The Bogoliubov theory for the weaklyinteracting Bose gas consists of a Gaussian approximation up to second order in the outofcondensate fluctuations^{23}. The spectrum of elementary excitations with wavevector of modulus \({k = \textbf{k}}\) reads^{6,19}
The grand canonical potential is^{6,19}
and is extremized by
where \(E_k(\mu ) = \sqrt{\varepsilon _k^2 + 2\mu \varepsilon _k}\), which defines the condensate density at the Gaussian (or oneloop) level. From Eq. (5) we obtain for the total number density n as a function of the condensate density \(n_0\) and T,
where \(E_k(n_0) = \sqrt{\varepsilon _k^2 + \left( c_s\hbar k\right) ^2}\) and \(c_s = \sqrt{gn_0/m}\) is the speed of sound characterizing longwavelength excitations (see “Methods”). At zero temperature the last contribution is absent, and approximating \((n_0/n)^{3/2} \simeq 1\) the condensate fraction is given by the Bogoliubov formula^{23}
which shows that in the interacting case the condensate fraction at \(T=0\) is less than one (quantum depletion) and is a monotonically decreasing function of the adimensional gas parameter \(\gamma \equiv a_s n^{1/3}\).
To obtain an expression for the condensate fraction at \(T>0\) it is necessary to evaluate iteratively the integral on the righthand side of Eq. (7) until obtaining the desired value for the total density. However we can derive two analytical equations that approximate (7) in the limits of small temperature or small gas parameter,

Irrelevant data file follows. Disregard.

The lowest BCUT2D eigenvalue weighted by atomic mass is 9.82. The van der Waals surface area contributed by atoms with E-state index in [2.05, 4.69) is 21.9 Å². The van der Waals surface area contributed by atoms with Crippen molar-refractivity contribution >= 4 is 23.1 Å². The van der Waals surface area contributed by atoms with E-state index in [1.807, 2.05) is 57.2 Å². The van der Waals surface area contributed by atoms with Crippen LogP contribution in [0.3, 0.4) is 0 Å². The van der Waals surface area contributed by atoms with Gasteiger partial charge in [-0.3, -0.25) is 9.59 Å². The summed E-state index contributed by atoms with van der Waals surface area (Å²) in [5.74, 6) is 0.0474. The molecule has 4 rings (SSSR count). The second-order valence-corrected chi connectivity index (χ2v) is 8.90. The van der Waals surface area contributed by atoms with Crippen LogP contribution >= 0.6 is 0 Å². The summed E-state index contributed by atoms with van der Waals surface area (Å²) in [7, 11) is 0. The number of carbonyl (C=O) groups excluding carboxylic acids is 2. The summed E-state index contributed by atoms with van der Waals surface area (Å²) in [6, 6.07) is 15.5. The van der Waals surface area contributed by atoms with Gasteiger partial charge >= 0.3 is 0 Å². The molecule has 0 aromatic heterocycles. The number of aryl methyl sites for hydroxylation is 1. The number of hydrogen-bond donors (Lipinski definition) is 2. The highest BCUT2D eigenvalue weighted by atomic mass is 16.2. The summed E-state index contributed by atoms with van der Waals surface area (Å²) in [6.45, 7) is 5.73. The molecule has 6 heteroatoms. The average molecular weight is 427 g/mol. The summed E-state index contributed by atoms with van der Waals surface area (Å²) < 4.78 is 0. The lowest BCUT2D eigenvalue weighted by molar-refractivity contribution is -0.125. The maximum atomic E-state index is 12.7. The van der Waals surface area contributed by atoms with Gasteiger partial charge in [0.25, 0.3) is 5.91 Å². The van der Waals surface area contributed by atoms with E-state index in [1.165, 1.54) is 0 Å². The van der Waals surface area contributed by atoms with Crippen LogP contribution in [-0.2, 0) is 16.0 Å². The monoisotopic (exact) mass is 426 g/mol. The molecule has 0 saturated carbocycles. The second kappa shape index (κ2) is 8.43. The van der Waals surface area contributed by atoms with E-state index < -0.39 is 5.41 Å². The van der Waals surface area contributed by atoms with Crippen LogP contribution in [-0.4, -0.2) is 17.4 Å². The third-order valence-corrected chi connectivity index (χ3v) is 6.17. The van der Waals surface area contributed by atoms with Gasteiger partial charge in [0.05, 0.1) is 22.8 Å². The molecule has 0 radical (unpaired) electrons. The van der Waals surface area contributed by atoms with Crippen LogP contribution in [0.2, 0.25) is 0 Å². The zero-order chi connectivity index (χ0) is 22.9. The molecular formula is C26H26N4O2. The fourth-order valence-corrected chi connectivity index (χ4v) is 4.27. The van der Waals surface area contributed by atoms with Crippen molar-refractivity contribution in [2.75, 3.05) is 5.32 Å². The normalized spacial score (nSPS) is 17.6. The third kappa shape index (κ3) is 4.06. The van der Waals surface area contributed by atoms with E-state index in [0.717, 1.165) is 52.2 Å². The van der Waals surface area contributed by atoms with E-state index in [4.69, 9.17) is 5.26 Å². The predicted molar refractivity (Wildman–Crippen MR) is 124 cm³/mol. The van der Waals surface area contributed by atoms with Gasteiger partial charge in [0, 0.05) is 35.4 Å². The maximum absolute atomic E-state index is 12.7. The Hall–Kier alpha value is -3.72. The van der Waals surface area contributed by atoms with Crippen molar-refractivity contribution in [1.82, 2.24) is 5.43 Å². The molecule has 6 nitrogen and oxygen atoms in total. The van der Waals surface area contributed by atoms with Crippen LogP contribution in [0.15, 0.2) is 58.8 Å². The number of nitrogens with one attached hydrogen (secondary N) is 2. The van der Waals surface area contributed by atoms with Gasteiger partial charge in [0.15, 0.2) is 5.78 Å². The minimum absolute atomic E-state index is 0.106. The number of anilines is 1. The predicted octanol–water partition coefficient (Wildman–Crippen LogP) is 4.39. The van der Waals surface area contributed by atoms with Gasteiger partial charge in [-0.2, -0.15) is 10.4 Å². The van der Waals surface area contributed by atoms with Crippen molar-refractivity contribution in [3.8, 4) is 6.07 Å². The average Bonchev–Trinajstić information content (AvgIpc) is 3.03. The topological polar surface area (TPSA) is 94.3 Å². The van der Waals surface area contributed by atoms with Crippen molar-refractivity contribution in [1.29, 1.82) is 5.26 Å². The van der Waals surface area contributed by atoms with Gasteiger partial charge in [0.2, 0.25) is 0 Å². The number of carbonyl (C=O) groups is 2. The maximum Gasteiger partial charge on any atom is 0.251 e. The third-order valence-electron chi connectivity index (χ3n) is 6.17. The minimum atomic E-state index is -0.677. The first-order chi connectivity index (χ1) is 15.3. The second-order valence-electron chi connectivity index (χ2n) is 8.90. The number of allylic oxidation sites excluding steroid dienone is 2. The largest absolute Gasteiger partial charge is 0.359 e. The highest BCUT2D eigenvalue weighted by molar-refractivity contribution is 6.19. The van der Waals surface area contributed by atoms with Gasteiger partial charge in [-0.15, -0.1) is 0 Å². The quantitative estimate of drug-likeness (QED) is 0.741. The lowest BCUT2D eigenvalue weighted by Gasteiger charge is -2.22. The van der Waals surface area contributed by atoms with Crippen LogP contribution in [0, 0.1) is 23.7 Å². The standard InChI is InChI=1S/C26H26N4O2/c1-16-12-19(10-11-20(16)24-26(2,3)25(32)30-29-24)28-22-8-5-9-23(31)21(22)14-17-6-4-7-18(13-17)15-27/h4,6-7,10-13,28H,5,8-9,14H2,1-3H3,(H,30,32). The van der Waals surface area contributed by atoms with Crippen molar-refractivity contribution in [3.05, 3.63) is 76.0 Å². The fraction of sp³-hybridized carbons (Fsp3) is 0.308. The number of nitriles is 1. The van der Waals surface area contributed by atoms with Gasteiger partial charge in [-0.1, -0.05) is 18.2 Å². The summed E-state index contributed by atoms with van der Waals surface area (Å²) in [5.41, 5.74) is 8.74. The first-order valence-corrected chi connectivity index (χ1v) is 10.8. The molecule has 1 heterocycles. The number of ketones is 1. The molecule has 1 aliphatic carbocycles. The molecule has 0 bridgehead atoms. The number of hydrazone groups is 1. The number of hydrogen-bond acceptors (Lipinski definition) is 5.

where \(t \equiv m k_B T/\hbar ^2\), and
where Li is the polylogarithm function. For the derivation of these analytical approximations we refer to the “Methods”.
At \({g = 4\pi \hbar ^2 a_s/m = 0}\), \(\text {Li}_{3/2}\left( \mathrm e^{\beta g n_0}\right) = \text {Li}_{3/2}(1) = \zeta (3/2)\), where \(\zeta\) is the Riemann zeta function, and we recover the result for the ideal Bose gas. Eq. (10) thus implies that at finite temperature, for \(g\rightarrow 0\) the condensate fraction tends to the finite value expected for the ideal gas with positive first derivative (the first derivative is actually infinite at \(g=0\), as a property of the polylogarithm function; see “Methods”, Eqs. (40, 41)). Since for large g the condensate fraction is a monotonically decreasing function of g, the fact that for very small g it is instead increasing implies that it has a global maximum for a small finite value of the gas parameter. Differently from Yukalov and Yukalova^{7}, here the nonmonotony is an effect of the dependence of the (normal) thermal depletion on the interaction strength. At a fixed temperature, the quantum depletion increases with the strength of the interaction, starting from zero for zero interaction, while the thermal depletion decreases starting from a finite value for zero interaction. Thus their sum has a global minimum, that translates into a global maximum for the condensate fraction.
Selfconsistent Popov approximation
The preceding discussion is based on the form (4) for the spectrum of the elementary excitations, which is obtained in a Gaussian approximation. To evaluate the impact of such approximation we can focus, in particular, on the critical temperature for BoseEinstein condensation. Setting \(n_0 = 0\) in Eq. (7) we obtain